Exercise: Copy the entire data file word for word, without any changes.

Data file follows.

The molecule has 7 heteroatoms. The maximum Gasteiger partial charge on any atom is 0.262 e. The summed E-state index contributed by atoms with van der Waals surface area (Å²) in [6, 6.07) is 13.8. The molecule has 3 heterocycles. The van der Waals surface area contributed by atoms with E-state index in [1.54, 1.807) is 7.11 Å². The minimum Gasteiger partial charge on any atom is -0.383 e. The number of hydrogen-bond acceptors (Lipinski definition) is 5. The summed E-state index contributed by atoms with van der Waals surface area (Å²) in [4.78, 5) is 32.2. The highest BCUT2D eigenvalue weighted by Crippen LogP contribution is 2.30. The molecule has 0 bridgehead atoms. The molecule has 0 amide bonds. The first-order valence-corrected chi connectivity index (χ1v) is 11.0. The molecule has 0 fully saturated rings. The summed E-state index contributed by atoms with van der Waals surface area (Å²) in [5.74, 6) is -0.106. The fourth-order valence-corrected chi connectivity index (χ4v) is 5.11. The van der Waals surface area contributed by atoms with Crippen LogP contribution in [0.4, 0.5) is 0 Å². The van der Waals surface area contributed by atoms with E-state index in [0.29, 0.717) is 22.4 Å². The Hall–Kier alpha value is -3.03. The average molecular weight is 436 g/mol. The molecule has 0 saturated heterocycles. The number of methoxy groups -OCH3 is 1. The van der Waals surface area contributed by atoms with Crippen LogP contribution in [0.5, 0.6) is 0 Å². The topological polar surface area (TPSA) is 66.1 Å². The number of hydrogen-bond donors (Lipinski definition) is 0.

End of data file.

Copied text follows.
The molecule has 7 heteroatoms. The maximum Gasteiger partial charge on any atom is 0.262 e. The summed E-state index contributed by atoms with van der Waals surface area (Å²) in [6, 6.07) is 13.8. The molecule has 3 heterocycles. The van der Waals surface area contributed by atoms with E-state index in [1.54, 1.807) is 7.11 Å². The minimum Gasteiger partial charge on any atom is -0.383 e. The number of hydrogen-bond acceptors (Lipinski definition) is 5. The summed E-state index contributed by atoms with van der Waals surface area (Å²) in [4.78, 5) is 32.2. The highest BCUT2D eigenvalue weighted by Crippen LogP contribution is 2.30. The molecule has 0 bridgehead atoms. The molecule has 0 amide bonds. The first-order valence-corrected chi connectivity index (χ1v) is 11.0. The molecule has 0 fully saturated rings. The summed E-state index contributed by atoms with van der Waals surface area (Å²) in [5.74, 6) is -0.106. The fourth-order valence-corrected chi connectivity index (χ4v) is 5.11. The van der Waals surface area contributed by atoms with Crippen LogP contribution in [0.4, 0.5) is 0 Å². The van der Waals surface area contributed by atoms with E-state index in [0.29, 0.717) is 22.4 Å². The Hall–Kier alpha value is -3.03. The average molecular weight is 436 g/mol. The molecule has 0 saturated heterocycles. The number of methoxy groups -OCH3 is 1. The van der Waals surface area contributed by atoms with Crippen LogP contribution in [0.5, 0.6) is 0 Å². The topological polar surface area (TPSA) is 66.1 Å². The number of hydrogen-bond donors (Lipinski definition) is 0.